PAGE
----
Most people today spend very little time thinking about their own future. The immediate demands of work, family, organizations, friends and life in general take our time and our attention. We all focus on the things in front of us and don't often challenge ourselves to delve into or to re-think our values and our life's directions.
I believe that one of the most important contributions we can make in the lives of our clients is to periodically help them think about their futures and what they really want from life.
What great value we could add to our clients if we could help them:
Identify the key issues that would make their lives happier and more fulfilling;
Set clear and achievable goals to realize those objectives;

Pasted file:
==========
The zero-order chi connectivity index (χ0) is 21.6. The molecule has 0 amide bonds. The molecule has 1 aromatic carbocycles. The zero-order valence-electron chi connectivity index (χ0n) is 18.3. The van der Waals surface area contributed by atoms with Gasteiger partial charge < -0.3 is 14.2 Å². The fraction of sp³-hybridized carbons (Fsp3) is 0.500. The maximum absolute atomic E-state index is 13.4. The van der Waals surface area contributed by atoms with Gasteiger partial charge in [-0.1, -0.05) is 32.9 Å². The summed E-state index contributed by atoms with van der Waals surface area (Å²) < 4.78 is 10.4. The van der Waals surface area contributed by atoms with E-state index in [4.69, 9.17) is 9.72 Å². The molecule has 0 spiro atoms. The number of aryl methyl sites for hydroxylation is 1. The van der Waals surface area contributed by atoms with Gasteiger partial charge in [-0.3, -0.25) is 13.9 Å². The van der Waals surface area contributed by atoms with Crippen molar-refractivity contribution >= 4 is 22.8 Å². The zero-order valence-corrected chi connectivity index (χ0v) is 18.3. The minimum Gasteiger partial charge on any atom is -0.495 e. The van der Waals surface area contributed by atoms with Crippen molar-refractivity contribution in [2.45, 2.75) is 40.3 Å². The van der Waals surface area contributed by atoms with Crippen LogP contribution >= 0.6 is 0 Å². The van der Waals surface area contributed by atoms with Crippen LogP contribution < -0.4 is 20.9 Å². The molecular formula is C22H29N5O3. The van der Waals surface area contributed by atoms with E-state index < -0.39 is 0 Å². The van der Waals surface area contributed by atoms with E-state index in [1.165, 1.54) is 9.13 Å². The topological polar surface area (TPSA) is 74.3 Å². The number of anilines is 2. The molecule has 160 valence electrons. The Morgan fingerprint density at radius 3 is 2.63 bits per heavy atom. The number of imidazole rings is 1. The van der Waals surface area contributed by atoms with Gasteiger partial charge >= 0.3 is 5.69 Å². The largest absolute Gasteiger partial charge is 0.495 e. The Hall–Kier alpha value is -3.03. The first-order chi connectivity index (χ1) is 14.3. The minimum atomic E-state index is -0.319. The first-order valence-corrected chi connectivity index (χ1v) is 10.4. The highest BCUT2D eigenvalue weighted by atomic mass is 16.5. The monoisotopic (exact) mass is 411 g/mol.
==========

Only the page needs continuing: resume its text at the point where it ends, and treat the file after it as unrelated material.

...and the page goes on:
Overcome the sticking points that are holding clients back from accomplishing their goals
Address their fears and help them to overcome their set-backs.
Properly set goals can be incredibly motivating. Clients in the habit of setting and achieving goals inevitably enjoy a growing sense of accomplishment, satisfaction and self-confidence.
Unfortunately, like our clients, we advisors are far too apt to jump to implementation instead of giving appropriate time and value to the directions and priorities of our clients' lives.
Most of us earn the majority of our business income from implementation activities--selling investments or insurance, or managing assets--so the reason for our desire to get there quickly is understandable. The topics of implementation are familiar, and we're well prepared to help clients with them. Challenging people about their lives and helping them get clarity about what they really want out of life can be messy; it takes time and requires that we care. Moreover, it can be uncomfortable. No wonder we tend to focus on implementation.